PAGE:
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ONYachting THE MONEY

Three tantalizing destinations Danish shipping personality Esben Poulsson describes his favourite voyages

I

first started sailing as a 12-yearold – now more than 50 years ago. I am at heart a racing man having done a dozen Hong Kong - Manila races, three Sydney - Hobarts, three Fastnet races including the infamous 1979 version when 15 people lost their lives. I was also a part of the Hong Kong Admiral’s Cup teams in the ’70s and ’80s. I continue to race to this day, in Singapore in my little Esse 7.5 m ‘’petit bateau’’ and in England, where I own a half share in a well known classic yacht from the 1960s called Firebrand, designed by Sparkman & Stephens and herself a member of the British Admiral’s Cup teams of 1965 and 1967. As well as racing, however, I do love cruising too. I have been tasked to write about great yachting destinations and here I have three recommendations. For beautiful warm weather, great winds and a wonderful atmosphere Antigua is very hard to beat. I did the classic regatta there twice in the 1990s, followed by some great cruising and have difficulty thinking of anything better in terms of winds

and weather. At English Harbour one meets yachtsmen from all over the world and the many wonderful bars and restaurants, let alone Nelson’s Dockyard, offer amazing venues for socialising and the swapping of yachting yarns in equal measure. For the more hearty, I think the west coast of Scotland and the west coast of Norway are hard to beat. The former has the advantage of enabling one to carry out almost daily distillery visits, ensuring a little warmth when required. And if on the Isle of Mull, a visit to Lady Claire Macdonald at Kinloch Lodge is everything it is cracked up to be: wonderful! And if time allows, I can strongly recommend a transit through the Crinnan canal for something a bit different. On those rare days when the sun comes out, what can be better than the Geiranger fjord, or island hopping the outer Hebrides on Scotland’s west coast? Whilst the natural scenery of Norway is as spectacular as the west coat of Scotland, if not more so, don’t

The west coast of Scotland offers daily distillery visits, ensuring a little warmth when required

Issue ONE 2014

bother dropping into the Bergen yacht club if you feel a great thirst – they do not serve booze because (in their words), sailing is a sport and thus incompatible with the serving of alcohol. For the even more hearty types, the Beagle Channel (pictured) and Cape Horn is, to me, the ultimate – but make sure you have the right kit because horizontal sleet in 50 mph winds in the middle of summer is not uncommon – but nor are blue skies and a comparatively balmy eight degrees. Setting foot on Cape Horn was for me, at least, one of those moments I shall never forget. The fact we were allowed to land indicates that our rounding of the most southerly point on Earth was relatively benign – though not many hours after being back in the Beagle Channel, icy winds of 40 mph were once again upon us. A visit to Puerto Williams (on the Chilean side of the channel, 50 or so miles southwest of Ushuaia on the Argentinian side) is a must and even more so, Puerto Toro (population: 20 brave souls), the world’s most southerly settlement which is quite special and where the air is as clean as it is possible to be. And if weather bound, the hiking on the island of Navariono is exceptional. ●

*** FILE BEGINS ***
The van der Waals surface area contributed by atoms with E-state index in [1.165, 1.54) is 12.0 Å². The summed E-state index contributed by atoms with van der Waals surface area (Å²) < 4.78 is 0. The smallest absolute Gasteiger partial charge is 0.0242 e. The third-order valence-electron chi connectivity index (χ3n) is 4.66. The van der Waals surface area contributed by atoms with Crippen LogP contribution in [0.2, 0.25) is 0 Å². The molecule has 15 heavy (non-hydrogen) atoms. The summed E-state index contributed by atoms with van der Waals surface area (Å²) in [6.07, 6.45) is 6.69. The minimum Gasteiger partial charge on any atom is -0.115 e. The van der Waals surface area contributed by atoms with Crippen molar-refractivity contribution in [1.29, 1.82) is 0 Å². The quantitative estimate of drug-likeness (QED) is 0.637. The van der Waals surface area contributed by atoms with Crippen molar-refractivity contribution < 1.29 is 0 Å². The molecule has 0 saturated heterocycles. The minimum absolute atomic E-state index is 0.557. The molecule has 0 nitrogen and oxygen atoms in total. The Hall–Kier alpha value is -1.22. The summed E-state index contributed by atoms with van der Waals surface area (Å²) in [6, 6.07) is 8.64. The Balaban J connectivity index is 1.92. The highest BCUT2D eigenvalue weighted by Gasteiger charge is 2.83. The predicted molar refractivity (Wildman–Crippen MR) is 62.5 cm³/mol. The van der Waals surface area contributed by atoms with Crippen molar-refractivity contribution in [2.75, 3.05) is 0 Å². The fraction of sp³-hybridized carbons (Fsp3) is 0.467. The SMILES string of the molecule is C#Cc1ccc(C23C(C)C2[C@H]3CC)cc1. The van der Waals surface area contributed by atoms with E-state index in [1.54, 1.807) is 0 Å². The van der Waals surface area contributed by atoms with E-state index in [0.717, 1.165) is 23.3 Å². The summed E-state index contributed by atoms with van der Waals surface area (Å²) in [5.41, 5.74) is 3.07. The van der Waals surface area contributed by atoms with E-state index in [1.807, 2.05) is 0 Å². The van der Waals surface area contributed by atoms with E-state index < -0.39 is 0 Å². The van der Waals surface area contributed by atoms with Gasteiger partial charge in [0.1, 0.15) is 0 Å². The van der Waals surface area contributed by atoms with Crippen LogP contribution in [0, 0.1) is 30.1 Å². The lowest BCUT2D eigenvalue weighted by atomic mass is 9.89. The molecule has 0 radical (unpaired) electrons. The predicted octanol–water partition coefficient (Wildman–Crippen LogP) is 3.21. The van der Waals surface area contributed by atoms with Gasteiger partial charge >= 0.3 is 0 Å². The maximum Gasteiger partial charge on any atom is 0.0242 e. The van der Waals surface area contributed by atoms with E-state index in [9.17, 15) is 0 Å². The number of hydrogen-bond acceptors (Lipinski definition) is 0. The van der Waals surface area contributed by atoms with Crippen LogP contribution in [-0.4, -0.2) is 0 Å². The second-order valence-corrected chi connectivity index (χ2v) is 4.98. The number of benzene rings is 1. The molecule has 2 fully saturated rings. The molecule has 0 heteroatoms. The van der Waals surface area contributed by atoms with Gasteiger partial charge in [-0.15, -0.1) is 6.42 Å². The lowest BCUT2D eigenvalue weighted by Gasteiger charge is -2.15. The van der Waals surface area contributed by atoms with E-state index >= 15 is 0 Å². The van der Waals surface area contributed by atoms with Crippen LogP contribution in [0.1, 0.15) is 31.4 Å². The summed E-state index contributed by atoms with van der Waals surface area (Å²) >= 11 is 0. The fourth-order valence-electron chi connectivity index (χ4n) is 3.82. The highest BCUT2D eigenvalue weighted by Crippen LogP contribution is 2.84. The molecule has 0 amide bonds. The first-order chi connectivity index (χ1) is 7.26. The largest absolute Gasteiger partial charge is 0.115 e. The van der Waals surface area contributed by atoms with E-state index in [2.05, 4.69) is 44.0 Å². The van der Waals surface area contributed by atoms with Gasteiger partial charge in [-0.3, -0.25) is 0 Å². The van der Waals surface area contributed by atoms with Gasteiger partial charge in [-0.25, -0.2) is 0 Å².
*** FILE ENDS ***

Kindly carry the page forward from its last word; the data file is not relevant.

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Maritime CEO Issue One 2014  

The former head of Hong Kong’s Pacific Basin and one of the best known wheeler dealers in shipping is on the cover of Maritime CEO’s first i...

Maritime CEO Issue One 2014  

The former head of Hong Kong’s Pacific Basin and one of the best known wheeler dealers in shipping is on the cover of Maritime CEO’s first i...

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